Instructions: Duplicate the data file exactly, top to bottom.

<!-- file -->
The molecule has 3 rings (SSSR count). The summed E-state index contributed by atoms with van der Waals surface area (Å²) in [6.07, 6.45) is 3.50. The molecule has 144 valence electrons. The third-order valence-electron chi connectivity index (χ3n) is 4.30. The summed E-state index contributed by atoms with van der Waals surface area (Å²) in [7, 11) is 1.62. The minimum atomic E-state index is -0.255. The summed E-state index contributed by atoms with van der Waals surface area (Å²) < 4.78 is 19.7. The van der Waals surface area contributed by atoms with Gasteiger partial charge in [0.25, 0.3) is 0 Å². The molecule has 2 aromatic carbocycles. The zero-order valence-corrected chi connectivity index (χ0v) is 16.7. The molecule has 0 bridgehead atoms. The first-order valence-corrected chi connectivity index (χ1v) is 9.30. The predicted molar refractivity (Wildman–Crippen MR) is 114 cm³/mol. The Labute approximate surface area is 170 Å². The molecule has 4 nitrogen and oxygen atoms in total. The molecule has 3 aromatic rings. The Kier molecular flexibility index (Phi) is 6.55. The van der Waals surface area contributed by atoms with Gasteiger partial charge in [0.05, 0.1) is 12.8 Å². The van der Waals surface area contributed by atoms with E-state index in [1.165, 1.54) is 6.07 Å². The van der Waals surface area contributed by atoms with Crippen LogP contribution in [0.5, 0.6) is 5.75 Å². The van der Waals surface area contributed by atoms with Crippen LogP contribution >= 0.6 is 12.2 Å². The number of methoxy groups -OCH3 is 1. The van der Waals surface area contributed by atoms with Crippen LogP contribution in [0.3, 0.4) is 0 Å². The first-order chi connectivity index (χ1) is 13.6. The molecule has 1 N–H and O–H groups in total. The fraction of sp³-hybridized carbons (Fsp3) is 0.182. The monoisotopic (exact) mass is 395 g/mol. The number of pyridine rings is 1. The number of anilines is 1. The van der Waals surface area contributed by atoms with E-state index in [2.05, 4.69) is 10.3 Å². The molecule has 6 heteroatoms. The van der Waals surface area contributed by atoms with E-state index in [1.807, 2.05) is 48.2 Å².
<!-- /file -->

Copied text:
The molecule has 3 rings (SSSR count). The summed E-state index contributed by atoms with van der Waals surface area (Å²) in [6.07, 6.45) is 3.50. The molecule has 144 valence electrons. The third-order valence-electron chi connectivity index (χ3n) is 4.30. The summed E-state index contributed by atoms with van der Waals surface area (Å²) in [7, 11) is 1.62. The minimum atomic E-state index is -0.255. The summed E-state index contributed by atoms with van der Waals surface area (Å²) < 4.78 is 19.7. The van der Waals surface area contributed by atoms with Gasteiger partial charge in [0.25, 0.3) is 0 Å². The molecule has 2 aromatic carbocycles. The zero-order valence-corrected chi connectivity index (χ0v) is 16.7. The molecule has 0 bridgehead atoms. The first-order valence-corrected chi connectivity index (χ1v) is 9.30. The predicted molar refractivity (Wildman–Crippen MR) is 114 cm³/mol. The Labute approximate surface area is 170 Å². The molecule has 4 nitrogen and oxygen atoms in total. The molecule has 3 aromatic rings. The Kier molecular flexibility index (Phi) is 6.55. The van der Waals surface area contributed by atoms with Gasteiger partial charge in [0.05, 0.1) is 12.8 Å². The van der Waals surface area contributed by atoms with E-state index in [1.165, 1.54) is 6.07 Å². The van der Waals surface area contributed by atoms with Crippen LogP contribution in [0.5, 0.6) is 5.75 Å². The van der Waals surface area contributed by atoms with Crippen LogP contribution >= 0.6 is 12.2 Å². The number of methoxy groups -OCH3 is 1. The van der Waals surface area contributed by atoms with Crippen LogP contribution in [0.3, 0.4) is 0 Å². The first-order chi connectivity index (χ1) is 13.6. The molecule has 1 N–H and O–H groups in total. The fraction of sp³-hybridized carbons (Fsp3) is 0.182. The monoisotopic (exact) mass is 395 g/mol. The number of pyridine rings is 1. The number of anilines is 1. The van der Waals surface area contributed by atoms with E-state index in [2.05, 4.69) is 10.3 Å². The molecule has 6 heteroatoms. The van der Waals surface area contributed by atoms with E-state index in [1.807, 2.05) is 48.2 Å².